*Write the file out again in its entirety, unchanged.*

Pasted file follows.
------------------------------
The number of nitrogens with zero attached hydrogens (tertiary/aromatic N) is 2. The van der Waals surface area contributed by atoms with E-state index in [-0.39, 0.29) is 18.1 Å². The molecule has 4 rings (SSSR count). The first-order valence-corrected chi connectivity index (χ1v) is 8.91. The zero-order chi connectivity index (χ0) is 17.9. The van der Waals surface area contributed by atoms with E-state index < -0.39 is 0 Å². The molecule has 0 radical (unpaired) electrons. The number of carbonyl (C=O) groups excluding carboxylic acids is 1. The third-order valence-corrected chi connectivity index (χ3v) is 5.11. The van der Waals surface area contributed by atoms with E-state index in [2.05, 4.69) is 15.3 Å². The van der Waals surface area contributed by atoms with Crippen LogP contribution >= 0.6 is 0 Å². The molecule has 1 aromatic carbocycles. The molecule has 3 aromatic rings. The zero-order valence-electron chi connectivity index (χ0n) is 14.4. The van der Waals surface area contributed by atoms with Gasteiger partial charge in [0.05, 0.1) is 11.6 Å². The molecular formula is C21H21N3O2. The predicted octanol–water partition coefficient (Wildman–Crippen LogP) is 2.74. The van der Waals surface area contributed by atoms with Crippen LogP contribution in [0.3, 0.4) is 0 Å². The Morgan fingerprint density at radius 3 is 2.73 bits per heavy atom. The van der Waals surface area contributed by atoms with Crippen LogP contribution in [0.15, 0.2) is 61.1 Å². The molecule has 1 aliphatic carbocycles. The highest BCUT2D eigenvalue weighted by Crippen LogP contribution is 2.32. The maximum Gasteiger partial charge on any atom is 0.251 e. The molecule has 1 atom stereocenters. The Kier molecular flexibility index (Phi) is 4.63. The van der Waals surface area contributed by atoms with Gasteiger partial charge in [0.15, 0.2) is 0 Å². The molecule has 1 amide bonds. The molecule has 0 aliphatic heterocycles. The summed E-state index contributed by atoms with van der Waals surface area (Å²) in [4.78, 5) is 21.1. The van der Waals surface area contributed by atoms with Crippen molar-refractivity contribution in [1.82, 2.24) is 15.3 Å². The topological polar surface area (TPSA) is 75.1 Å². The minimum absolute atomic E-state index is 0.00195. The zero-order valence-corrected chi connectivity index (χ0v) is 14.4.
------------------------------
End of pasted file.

The number of nitrogens with zero attached hydrogens (tertiary/aromatic N) is 2. The van der Waals surface area contributed by atoms with E-state index in [-0.39, 0.29) is 18.1 Å². The molecule has 4 rings (SSSR count). The first-order valence-corrected chi connectivity index (χ1v) is 8.91. The zero-order chi connectivity index (χ0) is 17.9. The van der Waals surface area contributed by atoms with E-state index < -0.39 is 0 Å². The molecule has 0 radical (unpaired) electrons. The number of carbonyl (C=O) groups excluding carboxylic acids is 1. The third-order valence-corrected chi connectivity index (χ3v) is 5.11. The van der Waals surface area contributed by atoms with E-state index in [2.05, 4.69) is 15.3 Å². The van der Waals surface area contributed by atoms with Crippen LogP contribution >= 0.6 is 0 Å². The molecule has 1 aromatic carbocycles. The molecule has 3 aromatic rings. The zero-order valence-electron chi connectivity index (χ0n) is 14.4. The van der Waals surface area contributed by atoms with Gasteiger partial charge in [0.05, 0.1) is 11.6 Å². The molecular formula is C21H21N3O2. The predicted octanol–water partition coefficient (Wildman–Crippen LogP) is 2.74. The van der Waals surface area contributed by atoms with Crippen LogP contribution in [0.3, 0.4) is 0 Å². The Morgan fingerprint density at radius 3 is 2.73 bits per heavy atom. The van der Waals surface area contributed by atoms with Crippen LogP contribution in [0.15, 0.2) is 61.1 Å². The molecule has 1 aliphatic carbocycles. The highest BCUT2D eigenvalue weighted by Crippen LogP contribution is 2.32. The maximum Gasteiger partial charge on any atom is 0.251 e. The molecule has 1 atom stereocenters. The Kier molecular flexibility index (Phi) is 4.63. The van der Waals surface area contributed by atoms with Gasteiger partial charge in [0.15, 0.2) is 0 Å². The molecule has 1 amide bonds. The molecule has 0 aliphatic heterocycles. The summed E-state index contributed by atoms with van der Waals surface area (Å²) in [4.78, 5) is 21.1. The van der Waals surface area contributed by atoms with Crippen molar-refractivity contribution in [1.82, 2.24) is 15.3 Å². The topological polar surface area (TPSA) is 75.1 Å². The minimum absolute atomic E-state index is 0.00195. The zero-order valence-corrected chi connectivity index (χ0v) is 14.4.